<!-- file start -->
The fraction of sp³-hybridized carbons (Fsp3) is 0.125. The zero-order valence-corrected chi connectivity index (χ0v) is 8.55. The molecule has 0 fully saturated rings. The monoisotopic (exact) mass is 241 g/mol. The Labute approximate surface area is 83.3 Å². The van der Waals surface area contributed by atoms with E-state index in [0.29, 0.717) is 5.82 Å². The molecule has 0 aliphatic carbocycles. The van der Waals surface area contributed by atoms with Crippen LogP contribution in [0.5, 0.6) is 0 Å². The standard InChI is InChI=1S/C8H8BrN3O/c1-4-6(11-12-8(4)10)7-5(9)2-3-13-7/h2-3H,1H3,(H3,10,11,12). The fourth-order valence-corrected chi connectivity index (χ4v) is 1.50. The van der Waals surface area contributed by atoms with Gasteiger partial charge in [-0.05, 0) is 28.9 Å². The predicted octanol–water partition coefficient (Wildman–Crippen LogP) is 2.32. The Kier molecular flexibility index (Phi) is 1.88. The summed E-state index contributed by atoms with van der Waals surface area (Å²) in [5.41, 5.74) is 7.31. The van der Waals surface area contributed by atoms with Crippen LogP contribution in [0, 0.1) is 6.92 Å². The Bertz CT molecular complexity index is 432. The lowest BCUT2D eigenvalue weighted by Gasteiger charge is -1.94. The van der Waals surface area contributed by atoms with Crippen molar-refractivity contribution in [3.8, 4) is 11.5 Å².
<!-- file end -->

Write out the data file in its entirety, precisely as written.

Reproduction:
The fraction of sp³-hybridized carbons (Fsp3) is 0.125. The zero-order valence-corrected chi connectivity index (χ0v) is 8.55. The molecule has 0 fully saturated rings. The monoisotopic (exact) mass is 241 g/mol. The Labute approximate surface area is 83.3 Å². The van der Waals surface area contributed by atoms with E-state index in [0.29, 0.717) is 5.82 Å². The molecule has 0 aliphatic carbocycles. The van der Waals surface area contributed by atoms with Crippen LogP contribution in [0.5, 0.6) is 0 Å². The standard InChI is InChI=1S/C8H8BrN3O/c1-4-6(11-12-8(4)10)7-5(9)2-3-13-7/h2-3H,1H3,(H3,10,11,12). The fourth-order valence-corrected chi connectivity index (χ4v) is 1.50. The van der Waals surface area contributed by atoms with Gasteiger partial charge in [-0.05, 0) is 28.9 Å². The predicted octanol–water partition coefficient (Wildman–Crippen LogP) is 2.32. The Kier molecular flexibility index (Phi) is 1.88. The summed E-state index contributed by atoms with van der Waals surface area (Å²) in [5.41, 5.74) is 7.31. The van der Waals surface area contributed by atoms with Crippen LogP contribution in [0, 0.1) is 6.92 Å². The Bertz CT molecular complexity index is 432. The lowest BCUT2D eigenvalue weighted by Gasteiger charge is -1.94. The van der Waals surface area contributed by atoms with Crippen molar-refractivity contribution in [3.8, 4) is 11.5 Å².